CENTER’s Curator’s Choice Award Third Place Winner: Vivien Allender
Congratulations to Vivien Allender for her third place win in CENTER’s Curator’s Choice Awards for her series, Global T(w)eens Project. The Choice Awards recognize outstanding photographers working in all processes and subject matter and the winners receive recognition via exhibition, publication, admission to Review Santa Fe portfolio reviews and more.
Juror Lisa Hostetler, Curator-in-Charge, George , Eastman Museum shares her thoughts on her selections:
As usual with CENTER awards, there were a number of strong submissions that made selecting the finalists difficult. The ones that I chose seemed to me to be the most effective combinations of concept and form; in other words, the idea for the project and its execution were equally matched in quality and originality. It was a coincidence that the three projects all had to do with the role that photographs play in constructing ethnic, political, and national history, but the fact that materiality is an important factor in each is not. Although images on screens are increasingly important in today’s culture (and, I believe, valid as an art form), my knowing that works by the photographers would be exhibited in physical space drove me to pay particular attention to the submitters’ notes about the images’ final form. I felt that the finalists had a solid vision about the presentation of their work, as well as its concept and images.
Third place went to “Global T(w)eens,” a survey of 11- to 14-year-olds in cities all over the world. The artist photographed the subjects against generic backgrounds and arranged the images into grids. The lack of identifying features in the landscape and the consistencies among the adolescents’ gestures and demeanor focuses attention on the commonalities of self-presentation in individuals as they navigate the transition from child to teenager, despite differences in geography and cultural experience.
Lisa Hostetler, PhD, Curator-in-Charge, George Eastman Museum
Prior to the Eastman Museum she was the McEvoy Family Curator of Photography at the Smithsonian American Art Museum and curator of photography at the Milwaukee Art Museum for seven years. Before her position in Milwaukee, Hostetler was a research associate in the photography department at the Met.
Born in Melbourne Australia, Vivien Allender moved to Tokyo at the age of 17 and here her broad fascination with world popular culture was further stimulated and refined. Her career started in Tokyo, where she photographed and wrote about the pop and youth cultures of Japan for a range of publications including Vogue. With a focus on fashion, both commercial and editorial, her work has been featured in global print and ad campaigns.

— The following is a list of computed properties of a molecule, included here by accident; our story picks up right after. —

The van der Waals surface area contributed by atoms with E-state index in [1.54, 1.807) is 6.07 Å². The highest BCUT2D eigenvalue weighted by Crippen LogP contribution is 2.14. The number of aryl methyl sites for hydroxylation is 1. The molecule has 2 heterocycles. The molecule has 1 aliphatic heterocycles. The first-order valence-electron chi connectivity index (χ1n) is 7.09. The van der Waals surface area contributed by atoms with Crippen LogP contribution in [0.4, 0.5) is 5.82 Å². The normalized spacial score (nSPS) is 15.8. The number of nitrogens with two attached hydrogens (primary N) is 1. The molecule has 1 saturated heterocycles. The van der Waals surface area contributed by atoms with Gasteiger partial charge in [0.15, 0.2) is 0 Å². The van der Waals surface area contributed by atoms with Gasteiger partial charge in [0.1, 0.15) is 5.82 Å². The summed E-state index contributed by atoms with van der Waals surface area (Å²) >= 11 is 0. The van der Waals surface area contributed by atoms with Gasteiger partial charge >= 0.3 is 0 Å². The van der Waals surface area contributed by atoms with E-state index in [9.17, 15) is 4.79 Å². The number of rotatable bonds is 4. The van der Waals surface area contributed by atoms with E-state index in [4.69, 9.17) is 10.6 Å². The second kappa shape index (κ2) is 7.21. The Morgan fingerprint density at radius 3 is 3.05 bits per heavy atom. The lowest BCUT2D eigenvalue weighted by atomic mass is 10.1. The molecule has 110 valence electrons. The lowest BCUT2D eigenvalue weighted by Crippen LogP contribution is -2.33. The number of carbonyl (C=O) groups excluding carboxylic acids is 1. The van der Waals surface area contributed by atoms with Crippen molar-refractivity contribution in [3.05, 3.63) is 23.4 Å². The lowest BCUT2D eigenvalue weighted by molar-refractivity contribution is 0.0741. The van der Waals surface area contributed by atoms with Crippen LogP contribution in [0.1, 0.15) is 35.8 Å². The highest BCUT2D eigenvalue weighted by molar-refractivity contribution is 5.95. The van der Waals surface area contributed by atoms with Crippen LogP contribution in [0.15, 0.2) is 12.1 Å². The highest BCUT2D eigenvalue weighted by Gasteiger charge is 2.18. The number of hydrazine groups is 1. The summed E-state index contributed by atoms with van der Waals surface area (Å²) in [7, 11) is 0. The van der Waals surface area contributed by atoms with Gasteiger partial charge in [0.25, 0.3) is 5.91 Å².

Encouraged by a mentor who sparked her curiosity in linking fine art and commercial applications Vivien recently completed a Master’s Degree at Victoria College of the Arts at Melbourne University. That unexpectedly led her to teaching and she feels privileged now to encourage new generations and have a role in nurturing talented, often international, photography students. Vivien currently lives and works in New York but loves traveling for work and pleasure and has shot in various countries throughout Asia, Europe, Australia and the Americas. She is interested in finding universality through individuality, and vice-versa.
The Global T(W)eens Project
The Global T(w)eens Project is an artistic investigation that portrays pre/early teens across the globe. In these portraits I am surveying the similarities and/or differences between 11-14 year-olds from places that may seem different and distant from one another. Observing the sensitivities of these subjects through posture, gesture, gaze, attitude and clothing I document this young layer of our society, between childhood and adolescence. As the inhabitants of anincreasingly globalized world the work in this series intends to remove borders. I choose to shoot the subjects on neutral backgrounds, intentionally removing any indicators of location. The grid format is used to place the subjects side-byside, country to country, difficult to identify, open to interpretation.
So far I have shot over 300 portraits in 22 countries including Australia, Pakistan, Italy, Kuwait, Hong Kong, Colombia, Russia, Guatemala, India and Japan to name some.
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